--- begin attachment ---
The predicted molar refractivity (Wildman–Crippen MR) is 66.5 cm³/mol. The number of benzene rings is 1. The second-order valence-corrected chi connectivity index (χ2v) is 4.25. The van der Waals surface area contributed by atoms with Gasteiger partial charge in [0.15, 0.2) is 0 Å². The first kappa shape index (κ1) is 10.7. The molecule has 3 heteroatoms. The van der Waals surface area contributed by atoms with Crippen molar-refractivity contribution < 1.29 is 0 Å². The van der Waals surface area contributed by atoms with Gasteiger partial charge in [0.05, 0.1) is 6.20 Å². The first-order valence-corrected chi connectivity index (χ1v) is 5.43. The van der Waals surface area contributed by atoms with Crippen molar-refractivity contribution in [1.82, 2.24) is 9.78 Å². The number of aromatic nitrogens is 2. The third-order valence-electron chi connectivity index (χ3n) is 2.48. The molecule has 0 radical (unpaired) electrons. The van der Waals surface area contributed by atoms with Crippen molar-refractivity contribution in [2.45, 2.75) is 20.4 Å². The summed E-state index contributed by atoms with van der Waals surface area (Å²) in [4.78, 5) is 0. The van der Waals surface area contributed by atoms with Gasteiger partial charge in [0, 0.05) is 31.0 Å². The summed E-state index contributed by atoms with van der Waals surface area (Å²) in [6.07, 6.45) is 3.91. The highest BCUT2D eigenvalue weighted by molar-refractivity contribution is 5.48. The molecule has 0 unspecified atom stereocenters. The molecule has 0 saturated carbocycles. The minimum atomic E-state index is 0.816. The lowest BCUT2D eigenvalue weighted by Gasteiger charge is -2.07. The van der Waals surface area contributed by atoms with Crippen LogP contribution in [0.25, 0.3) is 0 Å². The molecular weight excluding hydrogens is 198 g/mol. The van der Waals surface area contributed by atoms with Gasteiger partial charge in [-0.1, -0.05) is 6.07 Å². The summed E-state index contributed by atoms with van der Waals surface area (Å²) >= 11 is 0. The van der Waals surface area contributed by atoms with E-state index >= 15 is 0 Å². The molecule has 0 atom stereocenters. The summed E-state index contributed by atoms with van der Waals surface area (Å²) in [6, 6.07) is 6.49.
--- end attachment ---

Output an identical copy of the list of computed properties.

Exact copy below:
The predicted molar refractivity (Wildman–Crippen MR) is 66.5 cm³/mol. The number of benzene rings is 1. The second-order valence-corrected chi connectivity index (χ2v) is 4.25. The van der Waals surface area contributed by atoms with Gasteiger partial charge in [0.15, 0.2) is 0 Å². The first kappa shape index (κ1) is 10.7. The molecule has 3 heteroatoms. The van der Waals surface area contributed by atoms with Crippen molar-refractivity contribution < 1.29 is 0 Å². The van der Waals surface area contributed by atoms with Gasteiger partial charge in [0.05, 0.1) is 6.20 Å². The first-order valence-corrected chi connectivity index (χ1v) is 5.43. The van der Waals surface area contributed by atoms with Crippen molar-refractivity contribution in [1.82, 2.24) is 9.78 Å². The number of aromatic nitrogens is 2. The third-order valence-electron chi connectivity index (χ3n) is 2.48. The molecule has 0 radical (unpaired) electrons. The van der Waals surface area contributed by atoms with Crippen molar-refractivity contribution in [2.45, 2.75) is 20.4 Å². The summed E-state index contributed by atoms with van der Waals surface area (Å²) in [4.78, 5) is 0. The van der Waals surface area contributed by atoms with Gasteiger partial charge in [0, 0.05) is 31.0 Å². The summed E-state index contributed by atoms with van der Waals surface area (Å²) in [6.07, 6.45) is 3.91. The highest BCUT2D eigenvalue weighted by molar-refractivity contribution is 5.48. The molecule has 0 unspecified atom stereocenters. The molecule has 0 saturated carbocycles. The minimum atomic E-state index is 0.816. The lowest BCUT2D eigenvalue weighted by Gasteiger charge is -2.07. The van der Waals surface area contributed by atoms with Crippen LogP contribution in [0.25, 0.3) is 0 Å². The molecular weight excluding hydrogens is 198 g/mol. The van der Waals surface area contributed by atoms with Gasteiger partial charge in [-0.1, -0.05) is 6.07 Å². The summed E-state index contributed by atoms with van der Waals surface area (Å²) >= 11 is 0. The van der Waals surface area contributed by atoms with E-state index >= 15 is 0 Å². The molecule has 0 atom stereocenters. The summed E-state index contributed by atoms with van der Waals surface area (Å²) in [6, 6.07) is 6.49.